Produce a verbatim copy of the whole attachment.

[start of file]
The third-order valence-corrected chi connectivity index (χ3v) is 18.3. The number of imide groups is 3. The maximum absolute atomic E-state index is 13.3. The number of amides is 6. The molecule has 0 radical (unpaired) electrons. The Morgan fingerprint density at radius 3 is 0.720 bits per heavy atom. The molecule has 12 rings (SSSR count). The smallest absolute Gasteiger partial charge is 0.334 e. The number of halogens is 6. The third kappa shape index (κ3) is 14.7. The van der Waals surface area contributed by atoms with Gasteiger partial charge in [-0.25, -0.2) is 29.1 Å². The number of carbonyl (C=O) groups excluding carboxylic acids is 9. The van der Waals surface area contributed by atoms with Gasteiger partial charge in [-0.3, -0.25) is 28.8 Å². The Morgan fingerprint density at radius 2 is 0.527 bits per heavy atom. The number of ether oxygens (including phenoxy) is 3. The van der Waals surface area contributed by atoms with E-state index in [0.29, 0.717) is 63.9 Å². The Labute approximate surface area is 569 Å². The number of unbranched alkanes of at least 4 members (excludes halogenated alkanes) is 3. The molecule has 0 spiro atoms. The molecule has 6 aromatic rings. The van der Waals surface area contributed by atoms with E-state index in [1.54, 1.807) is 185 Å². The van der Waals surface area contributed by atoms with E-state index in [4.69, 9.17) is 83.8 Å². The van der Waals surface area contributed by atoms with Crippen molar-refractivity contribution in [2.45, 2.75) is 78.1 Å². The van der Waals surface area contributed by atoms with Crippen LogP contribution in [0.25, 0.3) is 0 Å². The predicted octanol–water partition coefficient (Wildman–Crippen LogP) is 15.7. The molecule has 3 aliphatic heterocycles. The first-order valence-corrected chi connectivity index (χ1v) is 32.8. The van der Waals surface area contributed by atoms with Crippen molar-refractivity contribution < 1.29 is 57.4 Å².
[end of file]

The third-order valence-corrected chi connectivity index (χ3v) is 18.3. The number of imide groups is 3. The maximum absolute atomic E-state index is 13.3. The number of amides is 6. The molecule has 0 radical (unpaired) electrons. The Morgan fingerprint density at radius 3 is 0.720 bits per heavy atom. The molecule has 12 rings (SSSR count). The smallest absolute Gasteiger partial charge is 0.334 e. The number of halogens is 6. The third kappa shape index (κ3) is 14.7. The van der Waals surface area contributed by atoms with Gasteiger partial charge in [-0.25, -0.2) is 29.1 Å². The number of carbonyl (C=O) groups excluding carboxylic acids is 9. The van der Waals surface area contributed by atoms with Gasteiger partial charge in [-0.3, -0.25) is 28.8 Å². The Morgan fingerprint density at radius 2 is 0.527 bits per heavy atom. The number of ether oxygens (including phenoxy) is 3. The van der Waals surface area contributed by atoms with E-state index in [0.29, 0.717) is 63.9 Å². The Labute approximate surface area is 569 Å². The number of unbranched alkanes of at least 4 members (excludes halogenated alkanes) is 3. The molecule has 0 spiro atoms. The molecule has 6 aromatic rings. The van der Waals surface area contributed by atoms with E-state index in [1.54, 1.807) is 185 Å². The van der Waals surface area contributed by atoms with E-state index in [4.69, 9.17) is 83.8 Å². The van der Waals surface area contributed by atoms with Crippen molar-refractivity contribution in [2.45, 2.75) is 78.1 Å². The van der Waals surface area contributed by atoms with Crippen LogP contribution in [0.25, 0.3) is 0 Å². The predicted octanol–water partition coefficient (Wildman–Crippen LogP) is 15.7. The molecule has 3 aliphatic heterocycles. The first-order valence-corrected chi connectivity index (χ1v) is 32.8. The van der Waals surface area contributed by atoms with Crippen molar-refractivity contribution < 1.29 is 57.4 Å².